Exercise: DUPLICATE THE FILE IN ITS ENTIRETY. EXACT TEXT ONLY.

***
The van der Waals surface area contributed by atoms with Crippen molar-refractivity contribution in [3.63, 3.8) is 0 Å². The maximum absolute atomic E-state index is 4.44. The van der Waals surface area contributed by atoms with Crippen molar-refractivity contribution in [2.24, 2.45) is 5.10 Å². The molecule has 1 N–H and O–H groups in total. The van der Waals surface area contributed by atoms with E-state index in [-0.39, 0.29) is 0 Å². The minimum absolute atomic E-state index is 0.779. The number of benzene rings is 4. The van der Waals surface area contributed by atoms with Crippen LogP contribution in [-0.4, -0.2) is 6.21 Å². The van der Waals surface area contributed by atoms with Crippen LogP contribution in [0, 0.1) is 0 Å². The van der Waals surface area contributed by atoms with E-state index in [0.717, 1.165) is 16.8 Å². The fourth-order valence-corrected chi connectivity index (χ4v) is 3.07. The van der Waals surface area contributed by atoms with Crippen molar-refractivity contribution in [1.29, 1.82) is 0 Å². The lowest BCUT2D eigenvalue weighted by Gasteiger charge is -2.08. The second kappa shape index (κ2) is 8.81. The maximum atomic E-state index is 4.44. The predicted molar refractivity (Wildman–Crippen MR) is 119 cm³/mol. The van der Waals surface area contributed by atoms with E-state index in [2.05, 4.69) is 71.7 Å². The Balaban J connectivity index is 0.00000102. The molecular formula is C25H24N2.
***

The van der Waals surface area contributed by atoms with Crippen molar-refractivity contribution in [3.63, 3.8) is 0 Å². The maximum absolute atomic E-state index is 4.44. The van der Waals surface area contributed by atoms with Crippen molar-refractivity contribution in [2.24, 2.45) is 5.10 Å². The molecule has 1 N–H and O–H groups in total. The van der Waals surface area contributed by atoms with E-state index in [-0.39, 0.29) is 0 Å². The minimum absolute atomic E-state index is 0.779. The number of benzene rings is 4. The van der Waals surface area contributed by atoms with Crippen LogP contribution in [-0.4, -0.2) is 6.21 Å². The van der Waals surface area contributed by atoms with Crippen LogP contribution in [0, 0.1) is 0 Å². The van der Waals surface area contributed by atoms with E-state index in [0.717, 1.165) is 16.8 Å². The fourth-order valence-corrected chi connectivity index (χ4v) is 3.07. The van der Waals surface area contributed by atoms with Crippen molar-refractivity contribution in [1.29, 1.82) is 0 Å². The lowest BCUT2D eigenvalue weighted by Gasteiger charge is -2.08. The second kappa shape index (κ2) is 8.81. The maximum atomic E-state index is 4.44. The predicted molar refractivity (Wildman–Crippen MR) is 119 cm³/mol. The van der Waals surface area contributed by atoms with E-state index in [2.05, 4.69) is 71.7 Å². The Balaban J connectivity index is 0.00000102. The molecular formula is C25H24N2.